Early Impact

Ole Miss was looking for a few good left-handed pitchers. They found one in Matt Denny.

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The 6-foot-1, 215-pound freshman from Jackson has been an important factor in the sixth-ranked Rebels' rise to an 18-1 start. Denny's made seven appearances with a 0.77 ERA in 11.2 innings. The Jackson Academy graduate is pleased with how things have gone so far but not satisfied. Listen as he says so.

"Early in the season I felt really good," said Denny, whose brother, Will, is on the Ole Miss football team and father, Billy, played football for the Rebels. "I felt like I was spotting up and I was really confident with all my stuff. I'm still confident, but the last two outings (prior to Tuesday's night's appearance at Louisiana-Monroe) I wouldn't say I've had difficulty really putting the ball exactly where I want it. But I've been missing here and there with some pitches, just not being consistent with every pitch. I just need to get back to form and work on that."

Against the Warhawks two days ago, Denny relieved starter Josh Laxer in the seventh, had a wild pitch and a hit batter, but also struck out two in five batters faced. That's perhaps some of that "putting the ball exactly where I want it" he speaks of.

But it's obvious Denny is going to be a big part of whatever success the Rebels have this season, at this point coming out of the bullpen, normally following right-handed starters or righty relievers.

"What's really happened with (Denny) is that he's worked with Coach (Carl) Lafferty and T.J. (Beam) in the bullpen, especially since he's been back in January with the breaking ball," Ole Miss head coach Mike Bianco said. "Of the left-handers we've got, he's got the best breaking ball. Out of the left-handers we've got, he seems to be the best lefty-lefty matchup out of the bullpen. He's just continued to improve."

Denny said he knew coming in that being a left-hander had its advantages, and that it was a need for this program.

"Coach Lafferty, when he was recruiting me, he said we really need a spot for lefties on the team," Denny said. "He said there were others coming in with me. I knew Dylan Chavez was going to get drafted. So I knew all of us (left-handers) were going to be new. All fall I really tried to work my butt off, because I really wanted to pitch here from the time I was a kid. I came out every day and did my best."

Denny said there are challenges moving from high school pitching and the summers that go along with that to pitching as a college freshman.

Rebs have been able to do this 18 of 19 games this season
Bruce Newman

"Just getting used to the schedule," he said. "You'd play and then you'd have a lot of time for rest (in high school). But here, especially being in the bullpen because I've never been in the bullpen – I always started in high school – now I might throw and be on one or two day rest. It's really just taking care of myself a lot more and just trying to get rest when I can. With classes and tutors and practices and games, it can really speed up on you. But you just have to take one game at a time and one practice at a time and make it work."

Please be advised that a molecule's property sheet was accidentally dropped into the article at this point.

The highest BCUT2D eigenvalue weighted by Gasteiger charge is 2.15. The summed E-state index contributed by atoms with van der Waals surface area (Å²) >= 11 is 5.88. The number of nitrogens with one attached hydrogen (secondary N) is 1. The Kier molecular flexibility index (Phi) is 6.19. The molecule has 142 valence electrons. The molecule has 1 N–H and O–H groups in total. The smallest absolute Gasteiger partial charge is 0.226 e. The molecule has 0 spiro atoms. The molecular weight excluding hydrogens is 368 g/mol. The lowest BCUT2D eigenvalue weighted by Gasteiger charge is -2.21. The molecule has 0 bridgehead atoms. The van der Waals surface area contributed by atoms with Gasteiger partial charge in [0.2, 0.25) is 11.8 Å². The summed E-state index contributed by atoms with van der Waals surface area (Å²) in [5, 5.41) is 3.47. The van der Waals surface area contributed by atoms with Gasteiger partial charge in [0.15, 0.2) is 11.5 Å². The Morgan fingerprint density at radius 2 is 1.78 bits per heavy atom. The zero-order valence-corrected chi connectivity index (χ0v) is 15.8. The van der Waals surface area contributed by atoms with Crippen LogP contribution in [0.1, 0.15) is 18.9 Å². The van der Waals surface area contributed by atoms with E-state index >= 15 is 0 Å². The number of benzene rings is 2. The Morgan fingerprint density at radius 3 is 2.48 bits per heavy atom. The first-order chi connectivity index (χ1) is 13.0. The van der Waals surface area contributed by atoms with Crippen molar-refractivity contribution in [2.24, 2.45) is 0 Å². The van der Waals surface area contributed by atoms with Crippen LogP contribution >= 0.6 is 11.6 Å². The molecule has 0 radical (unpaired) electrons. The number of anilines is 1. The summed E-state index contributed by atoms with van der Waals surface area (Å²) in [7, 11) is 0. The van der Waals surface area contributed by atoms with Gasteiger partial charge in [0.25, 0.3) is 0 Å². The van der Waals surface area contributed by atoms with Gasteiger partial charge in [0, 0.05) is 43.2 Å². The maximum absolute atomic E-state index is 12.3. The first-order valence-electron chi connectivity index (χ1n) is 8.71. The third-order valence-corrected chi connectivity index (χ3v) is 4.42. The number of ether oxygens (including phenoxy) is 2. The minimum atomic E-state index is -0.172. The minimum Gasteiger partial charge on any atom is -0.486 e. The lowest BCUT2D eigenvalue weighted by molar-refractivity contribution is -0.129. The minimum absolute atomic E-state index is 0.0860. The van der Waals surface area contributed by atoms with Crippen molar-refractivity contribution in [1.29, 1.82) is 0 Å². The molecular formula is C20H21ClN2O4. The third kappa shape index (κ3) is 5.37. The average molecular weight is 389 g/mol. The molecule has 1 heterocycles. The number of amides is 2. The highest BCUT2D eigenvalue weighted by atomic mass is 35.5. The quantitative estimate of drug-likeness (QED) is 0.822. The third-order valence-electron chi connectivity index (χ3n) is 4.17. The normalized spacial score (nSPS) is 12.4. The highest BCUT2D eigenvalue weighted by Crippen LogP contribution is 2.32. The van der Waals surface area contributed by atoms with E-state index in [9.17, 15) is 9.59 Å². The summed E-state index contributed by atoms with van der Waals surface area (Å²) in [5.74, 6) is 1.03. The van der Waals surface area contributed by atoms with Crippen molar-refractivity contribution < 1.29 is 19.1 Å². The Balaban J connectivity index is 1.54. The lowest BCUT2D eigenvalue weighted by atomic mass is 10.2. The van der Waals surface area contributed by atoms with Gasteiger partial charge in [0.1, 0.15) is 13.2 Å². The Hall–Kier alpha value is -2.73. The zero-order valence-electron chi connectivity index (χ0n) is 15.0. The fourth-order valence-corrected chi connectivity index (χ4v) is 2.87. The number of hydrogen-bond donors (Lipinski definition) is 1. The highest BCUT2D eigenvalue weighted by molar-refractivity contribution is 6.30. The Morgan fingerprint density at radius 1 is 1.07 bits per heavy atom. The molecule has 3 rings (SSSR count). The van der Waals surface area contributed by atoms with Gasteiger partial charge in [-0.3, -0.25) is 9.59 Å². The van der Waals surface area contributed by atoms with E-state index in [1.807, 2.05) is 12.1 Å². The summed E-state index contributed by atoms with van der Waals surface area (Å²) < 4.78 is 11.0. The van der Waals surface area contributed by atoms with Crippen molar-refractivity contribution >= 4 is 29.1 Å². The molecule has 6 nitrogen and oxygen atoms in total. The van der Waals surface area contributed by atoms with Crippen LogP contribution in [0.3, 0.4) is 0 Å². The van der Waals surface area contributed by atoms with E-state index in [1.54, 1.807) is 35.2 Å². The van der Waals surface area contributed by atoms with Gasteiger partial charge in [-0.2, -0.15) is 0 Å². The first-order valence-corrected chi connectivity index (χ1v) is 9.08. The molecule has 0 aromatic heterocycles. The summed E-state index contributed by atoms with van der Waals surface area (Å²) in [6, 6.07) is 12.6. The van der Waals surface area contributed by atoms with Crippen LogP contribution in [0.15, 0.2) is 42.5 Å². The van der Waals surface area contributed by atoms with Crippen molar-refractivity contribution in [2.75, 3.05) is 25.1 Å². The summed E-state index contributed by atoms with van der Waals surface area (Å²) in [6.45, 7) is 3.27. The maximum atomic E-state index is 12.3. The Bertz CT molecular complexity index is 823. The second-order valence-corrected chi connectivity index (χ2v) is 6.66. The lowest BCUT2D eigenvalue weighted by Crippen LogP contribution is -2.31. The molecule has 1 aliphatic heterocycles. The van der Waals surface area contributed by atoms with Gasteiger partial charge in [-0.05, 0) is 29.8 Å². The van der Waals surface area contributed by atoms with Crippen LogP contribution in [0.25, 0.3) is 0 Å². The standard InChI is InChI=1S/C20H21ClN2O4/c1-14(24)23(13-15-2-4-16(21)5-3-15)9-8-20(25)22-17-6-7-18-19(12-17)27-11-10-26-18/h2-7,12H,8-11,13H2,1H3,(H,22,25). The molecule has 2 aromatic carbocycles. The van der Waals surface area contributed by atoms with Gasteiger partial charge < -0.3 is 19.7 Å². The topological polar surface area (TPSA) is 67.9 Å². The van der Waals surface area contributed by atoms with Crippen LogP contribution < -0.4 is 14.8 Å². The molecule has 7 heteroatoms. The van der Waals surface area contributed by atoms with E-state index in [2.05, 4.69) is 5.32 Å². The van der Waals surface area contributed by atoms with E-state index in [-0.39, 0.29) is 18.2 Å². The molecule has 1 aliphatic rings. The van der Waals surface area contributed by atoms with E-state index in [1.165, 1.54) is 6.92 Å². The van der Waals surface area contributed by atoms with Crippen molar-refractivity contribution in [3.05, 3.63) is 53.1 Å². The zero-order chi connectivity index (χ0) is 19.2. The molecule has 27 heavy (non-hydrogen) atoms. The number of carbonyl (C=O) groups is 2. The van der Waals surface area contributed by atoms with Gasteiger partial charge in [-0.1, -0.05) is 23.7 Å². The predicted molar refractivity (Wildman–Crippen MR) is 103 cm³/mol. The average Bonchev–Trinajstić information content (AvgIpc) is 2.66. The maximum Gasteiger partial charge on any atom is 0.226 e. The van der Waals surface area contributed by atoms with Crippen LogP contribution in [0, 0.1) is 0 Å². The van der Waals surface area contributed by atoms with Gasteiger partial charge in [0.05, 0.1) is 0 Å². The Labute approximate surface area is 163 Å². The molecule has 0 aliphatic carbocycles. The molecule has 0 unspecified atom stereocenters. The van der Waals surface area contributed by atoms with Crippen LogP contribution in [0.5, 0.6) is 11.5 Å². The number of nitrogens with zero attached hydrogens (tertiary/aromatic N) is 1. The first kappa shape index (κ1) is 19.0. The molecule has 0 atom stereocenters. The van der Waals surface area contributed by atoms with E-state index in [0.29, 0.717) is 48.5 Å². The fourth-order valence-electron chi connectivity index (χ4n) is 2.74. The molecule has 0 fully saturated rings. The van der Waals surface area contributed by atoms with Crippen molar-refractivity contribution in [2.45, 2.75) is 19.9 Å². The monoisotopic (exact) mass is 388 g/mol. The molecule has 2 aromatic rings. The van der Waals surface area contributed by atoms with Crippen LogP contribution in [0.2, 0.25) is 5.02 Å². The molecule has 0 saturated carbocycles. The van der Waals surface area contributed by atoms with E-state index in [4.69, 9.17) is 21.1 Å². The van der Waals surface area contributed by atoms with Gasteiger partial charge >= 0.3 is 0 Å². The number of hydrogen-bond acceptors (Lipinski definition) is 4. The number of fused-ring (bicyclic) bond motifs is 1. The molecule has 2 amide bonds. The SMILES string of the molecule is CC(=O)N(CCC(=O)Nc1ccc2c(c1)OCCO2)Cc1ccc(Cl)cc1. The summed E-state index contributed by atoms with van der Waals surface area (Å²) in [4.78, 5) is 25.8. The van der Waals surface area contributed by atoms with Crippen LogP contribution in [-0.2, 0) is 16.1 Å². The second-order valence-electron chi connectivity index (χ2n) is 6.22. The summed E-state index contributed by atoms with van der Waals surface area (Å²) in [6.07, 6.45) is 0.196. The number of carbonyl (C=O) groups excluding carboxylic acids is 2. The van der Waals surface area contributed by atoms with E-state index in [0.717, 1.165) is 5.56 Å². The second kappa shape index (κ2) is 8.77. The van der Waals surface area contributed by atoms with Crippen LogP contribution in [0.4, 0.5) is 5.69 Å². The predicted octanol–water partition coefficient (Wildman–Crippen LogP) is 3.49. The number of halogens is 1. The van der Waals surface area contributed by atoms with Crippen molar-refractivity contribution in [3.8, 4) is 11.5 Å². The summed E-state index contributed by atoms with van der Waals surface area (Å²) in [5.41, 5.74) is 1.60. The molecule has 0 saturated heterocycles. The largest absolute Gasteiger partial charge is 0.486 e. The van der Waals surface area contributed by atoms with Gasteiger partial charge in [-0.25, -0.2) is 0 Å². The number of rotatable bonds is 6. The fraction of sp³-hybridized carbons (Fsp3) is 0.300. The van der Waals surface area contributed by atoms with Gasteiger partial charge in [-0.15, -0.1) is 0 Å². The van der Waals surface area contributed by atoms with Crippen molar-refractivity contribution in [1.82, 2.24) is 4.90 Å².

Denny has an experienced coaching staff at hand to help him and the other pitchers. Bianco has always coached pitchers, while Lafferty has also always been involved. And now on staff are former pros who played in the Rebel program T.J. Beam and Stephen Head.

Denny said there's another "coach" who also helps him as well.

"The coaches are great and there's so much experience there, and they can help you when one little thing might go wrong. They just know it," he said. "Not only the coaches, but also (catcher) Stuart Turner behind the plate. If your arm slot drops maybe an inch or two and you throw a ball, he knows exactly what's wrong or going on. That really helps us out, too. He's the coach you need when they can't call timeout every five minutes."

Denny said he wants to continue to help this team reach all its goals in his first year in the program.

"It really gives you confidence for the years to come," he said of pitching this early in his college career. "As a freshman, you want to get in there and make your mark. I feel like I've done that, but I want to get better every day. Just try to help this team get where we want to be at the end of the year."

Now Southeastern Conference play begins with the Rebels at No. 11 Arkansas (13-5) this weekend. That's the next big hurdle to get where they want to be. But Denny said they have to try to stay the course that's gotten them to 18-1.

"We know we have to take it one game at a time, so we haven't really thought about (SEC play) much before now," he said. "I've always been a fan here. I've always wanted to play here. SEC is what you think of when you play here.

"But I know I can't get overwhelmed with the SEC, and I just need to pitch like I have been and stay with what I've been doing," he concluded. "Not worry about who we're playing and just try to get outs. We have a lot of confidence in ourselves."

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